Preparing for early retirement
Tan Jee Yee 
Early retirement is not easy. Getting to that point takes a lot of work, planning and time – Pixabay

IT is not uncommon to find Kelvin Yong at the tiny park near his house on most mornings – sometimes a lone figure on the sepak takraw court practising tai chi, and at times the leader of a group of practitioners.

He teaches the internal martial arts to his neighbours and has held workshops before. “I suppose it’s my passion, though I never stick to one passion for long,” he tells FocusM.


 Yong retired at 41 and plans to remain like that until the very end

When he’s not teaching tai chi, Yong can be found at home, caring for his two children and tending to his newly-procured bonsai.


Some days he helps out at community centres, starting projects or brainstorming for one. At times, when his wife has the children, he indulges in a movie or two at the cinema.

Yong hasn’t worked for the past five years. He turns 46 in February next year. Five years ago, he decided to quit corporate life.

One could technically call him “retired” as he doesn’t work in the traditional sense. In a country where the minimum retirement age is 60, Yong has decided to quit early.

He intends to live like this until the very end. “Hopefully till 75,” he says smiling. That is the average life expectancy in the country.

For most Malaysians, Yong is living the dream. In 2014, a Nielsen study found that Malaysians are the highest among other Southeast Asian consumers who plan to retire, or have done so at  below 60 years.

Polling more than 30,000 Internet respondents in 60 countries, the survey found 50% of Malaysian respondents planned to leave the working life early.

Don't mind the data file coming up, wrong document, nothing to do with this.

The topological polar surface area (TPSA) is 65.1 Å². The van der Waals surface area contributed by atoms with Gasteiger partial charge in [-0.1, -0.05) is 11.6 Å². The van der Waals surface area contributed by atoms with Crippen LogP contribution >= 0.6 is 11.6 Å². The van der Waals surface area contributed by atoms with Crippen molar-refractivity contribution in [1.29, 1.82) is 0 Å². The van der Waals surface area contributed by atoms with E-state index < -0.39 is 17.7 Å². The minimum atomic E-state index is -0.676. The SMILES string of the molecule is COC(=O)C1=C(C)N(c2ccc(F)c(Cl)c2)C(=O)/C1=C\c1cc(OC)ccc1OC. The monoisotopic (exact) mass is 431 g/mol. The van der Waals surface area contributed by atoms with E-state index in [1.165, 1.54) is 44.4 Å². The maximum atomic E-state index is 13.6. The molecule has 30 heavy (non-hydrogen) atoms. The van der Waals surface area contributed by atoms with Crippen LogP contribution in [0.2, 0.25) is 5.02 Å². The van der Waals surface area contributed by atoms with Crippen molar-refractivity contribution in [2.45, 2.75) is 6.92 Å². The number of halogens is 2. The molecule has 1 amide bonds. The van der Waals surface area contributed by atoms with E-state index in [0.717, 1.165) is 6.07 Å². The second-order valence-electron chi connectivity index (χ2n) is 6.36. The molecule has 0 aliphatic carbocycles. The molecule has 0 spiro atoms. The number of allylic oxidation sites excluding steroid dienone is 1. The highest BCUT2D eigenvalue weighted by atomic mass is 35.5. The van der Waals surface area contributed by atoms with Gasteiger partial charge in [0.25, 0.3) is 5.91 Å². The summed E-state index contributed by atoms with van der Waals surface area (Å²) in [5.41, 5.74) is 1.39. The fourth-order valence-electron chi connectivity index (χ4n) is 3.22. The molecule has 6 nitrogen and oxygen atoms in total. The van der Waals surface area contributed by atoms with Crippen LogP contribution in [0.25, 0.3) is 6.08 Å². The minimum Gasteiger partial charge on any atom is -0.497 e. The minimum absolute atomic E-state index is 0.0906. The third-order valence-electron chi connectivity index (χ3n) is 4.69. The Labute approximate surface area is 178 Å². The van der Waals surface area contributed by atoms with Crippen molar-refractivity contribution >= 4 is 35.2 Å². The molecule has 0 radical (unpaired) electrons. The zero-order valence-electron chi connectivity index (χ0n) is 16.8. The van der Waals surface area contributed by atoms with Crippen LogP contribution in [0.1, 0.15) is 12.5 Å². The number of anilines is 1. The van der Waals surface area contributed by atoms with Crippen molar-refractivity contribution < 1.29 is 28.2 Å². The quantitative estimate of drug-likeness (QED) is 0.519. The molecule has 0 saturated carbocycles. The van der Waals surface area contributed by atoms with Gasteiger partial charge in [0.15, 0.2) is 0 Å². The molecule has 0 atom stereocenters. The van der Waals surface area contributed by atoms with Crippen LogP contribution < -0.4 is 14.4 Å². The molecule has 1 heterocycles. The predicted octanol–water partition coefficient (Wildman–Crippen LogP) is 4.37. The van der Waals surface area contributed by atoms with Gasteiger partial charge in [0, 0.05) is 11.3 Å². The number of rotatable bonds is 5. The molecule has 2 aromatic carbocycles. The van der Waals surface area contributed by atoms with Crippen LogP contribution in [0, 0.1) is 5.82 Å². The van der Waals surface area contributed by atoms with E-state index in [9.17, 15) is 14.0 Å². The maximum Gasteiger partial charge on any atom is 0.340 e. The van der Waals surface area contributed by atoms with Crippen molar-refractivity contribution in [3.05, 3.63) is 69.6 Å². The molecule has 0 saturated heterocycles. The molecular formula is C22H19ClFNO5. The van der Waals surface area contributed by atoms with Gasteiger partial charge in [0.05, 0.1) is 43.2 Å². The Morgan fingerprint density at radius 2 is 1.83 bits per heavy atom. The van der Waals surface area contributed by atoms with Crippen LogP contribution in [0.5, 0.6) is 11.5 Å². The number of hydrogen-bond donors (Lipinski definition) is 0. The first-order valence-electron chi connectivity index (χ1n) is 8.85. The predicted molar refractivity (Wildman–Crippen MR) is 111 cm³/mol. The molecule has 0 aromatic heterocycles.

And who doesn’t want to retire early? Who hasn’t harboured dreams of waking up with no concern about work, and to still be young enough to enjoy the finer things in life?

Yet, early retirement is not easy. For one, getting to the point where you can retire comfortably takes a lot of work, planning and time.

Secondly, retirement also signifies the start of other challenges, which include ensuring you have enough to last through your non-working period.

“It’s not for everyone, even if they think that it’s what they want,” Yong says.


Defining retirement

Yong says he has not technically “retired”. “I still work, just not with a corporation or a business,” he says, adding that tai chi workshops and other projects he has undertaken provide an income flow, just nowhere near as high as when he was in the banking industry.

For Yong, retirement has a different definition. “It’s not about leaving your job to spend the rest of your days idle and jobless.

“It’s about pursuing different purposes,” he says. For him, it’s about taking things slowly and enjoying life in the simplest ways, something he has decided upon after embracing Buddhism a decade ago.

“I worked really hard when I was younger, believing that wealth and position was everything. But to what end? My wife and I don’t need a lot to be happy and healthy,” he says.